Exploring summer work experience opportunities

With the summer holidays approaching, you're going to want to know how to keep the kids busy. If you have older children who are approaching the end of their time at school, a work experience stint is an option worth considering.

What kind of work experience could my child do?

Work experience can take many different forms. It might involve spending a week in a workplace of interest, becoming a volunteer or if they're lucky securing a paid part-time or casual job. Unpaid work experience is all about observing the world of work, so your child won't be taking on tasks otherwise completed by a trained professional. That said, being immersed in a particular field will give them a good indication of what it would be like to enter the occupation. Depending on the industry and type of company, work experience tasks might include anything from admin (photocopying, stuffing envelopes or confirming event registrations) to greeting customers or clients.

Where can my child get work experience?

Your child can try out just about any field of work from helping out at the local animal shelter to getting their written work published (Youth Central's guest reporter program is a great example). There are also many opportunities within charities, which usually need volunteers in the lead-up to major events and fundraising drives. Another option is to bring them along to your own workplace for a day even if it's just to give them an idea of what it's like to work in a certain industry. Speak to your child's career adviser at school, as they will likely have a list of opportunities in the local area.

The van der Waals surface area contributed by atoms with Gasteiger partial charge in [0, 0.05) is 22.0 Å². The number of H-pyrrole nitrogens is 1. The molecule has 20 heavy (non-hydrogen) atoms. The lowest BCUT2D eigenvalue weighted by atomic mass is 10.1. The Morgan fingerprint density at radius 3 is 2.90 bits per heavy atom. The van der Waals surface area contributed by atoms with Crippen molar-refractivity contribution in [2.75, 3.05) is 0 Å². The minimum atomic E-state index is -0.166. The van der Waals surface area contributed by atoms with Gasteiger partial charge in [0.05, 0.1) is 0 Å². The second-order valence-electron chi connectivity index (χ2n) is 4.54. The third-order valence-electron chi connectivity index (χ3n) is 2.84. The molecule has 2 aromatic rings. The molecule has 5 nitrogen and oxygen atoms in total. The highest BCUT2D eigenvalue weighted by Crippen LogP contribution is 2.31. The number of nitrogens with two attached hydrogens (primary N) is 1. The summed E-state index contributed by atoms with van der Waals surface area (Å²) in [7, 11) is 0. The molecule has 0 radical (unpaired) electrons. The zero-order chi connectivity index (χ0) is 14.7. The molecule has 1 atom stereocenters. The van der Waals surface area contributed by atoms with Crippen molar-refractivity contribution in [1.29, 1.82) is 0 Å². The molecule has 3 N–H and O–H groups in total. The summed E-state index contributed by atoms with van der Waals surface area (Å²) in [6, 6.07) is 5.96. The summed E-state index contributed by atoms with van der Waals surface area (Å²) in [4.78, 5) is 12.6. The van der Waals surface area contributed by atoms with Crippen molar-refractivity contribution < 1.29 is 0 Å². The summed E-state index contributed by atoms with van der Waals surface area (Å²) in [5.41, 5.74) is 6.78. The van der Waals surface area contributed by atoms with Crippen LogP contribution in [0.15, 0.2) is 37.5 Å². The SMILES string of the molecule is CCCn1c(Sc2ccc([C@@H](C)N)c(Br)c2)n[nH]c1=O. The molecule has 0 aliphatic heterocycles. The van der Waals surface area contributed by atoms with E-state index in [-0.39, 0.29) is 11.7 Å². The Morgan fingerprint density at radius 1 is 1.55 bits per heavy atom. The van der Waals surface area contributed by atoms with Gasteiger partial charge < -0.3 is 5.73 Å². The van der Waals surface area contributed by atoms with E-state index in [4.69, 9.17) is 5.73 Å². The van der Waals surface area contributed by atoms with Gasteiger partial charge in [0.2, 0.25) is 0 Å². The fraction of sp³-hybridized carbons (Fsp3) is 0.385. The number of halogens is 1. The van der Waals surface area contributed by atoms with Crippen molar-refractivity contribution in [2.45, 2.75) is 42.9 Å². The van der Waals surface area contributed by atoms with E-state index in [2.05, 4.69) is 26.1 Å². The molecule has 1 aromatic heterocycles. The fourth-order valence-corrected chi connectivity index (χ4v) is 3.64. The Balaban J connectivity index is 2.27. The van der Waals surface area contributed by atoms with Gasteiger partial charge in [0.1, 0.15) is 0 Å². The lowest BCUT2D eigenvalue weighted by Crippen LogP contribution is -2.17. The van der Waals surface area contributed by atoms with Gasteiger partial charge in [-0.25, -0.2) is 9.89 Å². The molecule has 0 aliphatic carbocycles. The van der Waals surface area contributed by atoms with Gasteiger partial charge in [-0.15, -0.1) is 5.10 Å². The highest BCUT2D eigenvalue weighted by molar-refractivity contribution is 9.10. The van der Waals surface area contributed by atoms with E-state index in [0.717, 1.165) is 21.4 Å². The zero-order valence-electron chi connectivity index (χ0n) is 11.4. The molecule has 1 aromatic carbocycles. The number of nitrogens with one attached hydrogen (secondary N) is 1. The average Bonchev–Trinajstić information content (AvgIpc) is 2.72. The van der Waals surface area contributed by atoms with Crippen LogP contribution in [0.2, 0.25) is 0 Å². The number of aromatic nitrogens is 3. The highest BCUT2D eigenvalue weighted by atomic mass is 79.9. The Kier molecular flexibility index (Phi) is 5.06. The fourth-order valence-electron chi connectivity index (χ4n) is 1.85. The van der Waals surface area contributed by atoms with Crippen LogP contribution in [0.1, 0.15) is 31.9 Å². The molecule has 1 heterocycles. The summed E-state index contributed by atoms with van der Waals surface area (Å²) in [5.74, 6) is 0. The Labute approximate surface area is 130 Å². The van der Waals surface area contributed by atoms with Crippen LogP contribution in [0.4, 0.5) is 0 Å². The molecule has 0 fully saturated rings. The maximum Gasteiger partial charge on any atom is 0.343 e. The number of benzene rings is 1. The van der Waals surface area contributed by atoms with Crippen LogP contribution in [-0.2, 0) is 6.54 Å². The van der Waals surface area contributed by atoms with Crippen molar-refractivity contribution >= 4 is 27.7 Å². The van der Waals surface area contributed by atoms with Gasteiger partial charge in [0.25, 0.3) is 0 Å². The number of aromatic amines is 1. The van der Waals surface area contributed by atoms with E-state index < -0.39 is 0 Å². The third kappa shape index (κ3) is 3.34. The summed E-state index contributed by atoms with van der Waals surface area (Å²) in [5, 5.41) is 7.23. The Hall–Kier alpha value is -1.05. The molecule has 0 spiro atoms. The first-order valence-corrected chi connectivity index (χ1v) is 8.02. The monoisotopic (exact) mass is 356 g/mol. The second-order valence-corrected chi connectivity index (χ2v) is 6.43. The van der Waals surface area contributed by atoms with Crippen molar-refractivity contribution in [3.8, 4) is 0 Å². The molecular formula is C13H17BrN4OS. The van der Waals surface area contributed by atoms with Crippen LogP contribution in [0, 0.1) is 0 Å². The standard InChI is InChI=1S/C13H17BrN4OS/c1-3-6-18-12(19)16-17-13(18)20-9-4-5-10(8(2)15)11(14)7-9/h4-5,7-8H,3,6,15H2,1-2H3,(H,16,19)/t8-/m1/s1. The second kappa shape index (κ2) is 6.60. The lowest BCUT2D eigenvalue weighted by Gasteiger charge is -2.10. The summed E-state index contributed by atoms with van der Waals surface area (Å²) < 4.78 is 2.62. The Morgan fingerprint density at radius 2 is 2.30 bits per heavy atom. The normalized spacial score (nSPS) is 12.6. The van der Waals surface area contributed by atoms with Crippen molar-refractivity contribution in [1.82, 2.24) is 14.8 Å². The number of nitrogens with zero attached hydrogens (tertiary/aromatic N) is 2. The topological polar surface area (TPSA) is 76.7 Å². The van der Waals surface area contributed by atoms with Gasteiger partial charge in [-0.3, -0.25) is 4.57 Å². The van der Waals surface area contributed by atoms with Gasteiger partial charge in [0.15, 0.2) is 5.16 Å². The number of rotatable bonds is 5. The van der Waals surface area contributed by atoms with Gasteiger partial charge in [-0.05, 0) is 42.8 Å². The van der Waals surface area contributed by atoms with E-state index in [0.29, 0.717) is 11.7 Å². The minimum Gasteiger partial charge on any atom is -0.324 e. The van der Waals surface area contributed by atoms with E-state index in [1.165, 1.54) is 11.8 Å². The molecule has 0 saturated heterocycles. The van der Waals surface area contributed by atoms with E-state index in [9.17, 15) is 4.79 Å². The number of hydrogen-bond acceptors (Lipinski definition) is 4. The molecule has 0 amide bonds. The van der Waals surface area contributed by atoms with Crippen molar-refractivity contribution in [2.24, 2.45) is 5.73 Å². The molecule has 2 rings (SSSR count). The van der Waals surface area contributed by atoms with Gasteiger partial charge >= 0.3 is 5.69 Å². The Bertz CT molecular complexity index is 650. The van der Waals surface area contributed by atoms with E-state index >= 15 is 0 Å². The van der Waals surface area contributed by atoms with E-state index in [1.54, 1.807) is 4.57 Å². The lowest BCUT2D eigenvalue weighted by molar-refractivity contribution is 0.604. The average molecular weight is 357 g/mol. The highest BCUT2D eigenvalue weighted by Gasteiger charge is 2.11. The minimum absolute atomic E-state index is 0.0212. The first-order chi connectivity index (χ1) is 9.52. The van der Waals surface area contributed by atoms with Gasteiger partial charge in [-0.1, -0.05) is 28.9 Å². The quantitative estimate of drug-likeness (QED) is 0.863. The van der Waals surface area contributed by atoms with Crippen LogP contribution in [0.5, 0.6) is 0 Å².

Why should my child get work experience?

As students enter their last couple of years at school, few have a clear idea of what they want to do once they graduate. Gaining work experience while still at school can help to give your child an idea of where they're heading whether it's into the workforce or tertiary study. It can also broaden their horizons by showing them the breadth of jobs out there. Another benefit is the opportunity to develop maturity, independence and self-confidence.

When is the best time to get work experience?

Getting work experience over the break won't be a full-time commitment, so you can rest assured your child will still get the downtime they need before the new year. They might organise to attend a workplace once a week, every day for a short period or even just take one day to see what it's like. Schedules will depend on different workplaces' needs but should be flexible.

How does my child get work experience?

Before your child starts exploring their options, they'll need to determine what they're looking to get out of a work placement. What are they hoping to learn and achieve? Is there a particular industry, workplace or role they want to try out? Once they've answered these questions, they're ready to begin their search. They can start by visiting companies' websites, emailing or calling to see if opportunities are available. When they commence their placement, encourage them to share their experiences with you what they learnt and what they want to pursue further, as well as any areas they're happy to cross off their list of options.

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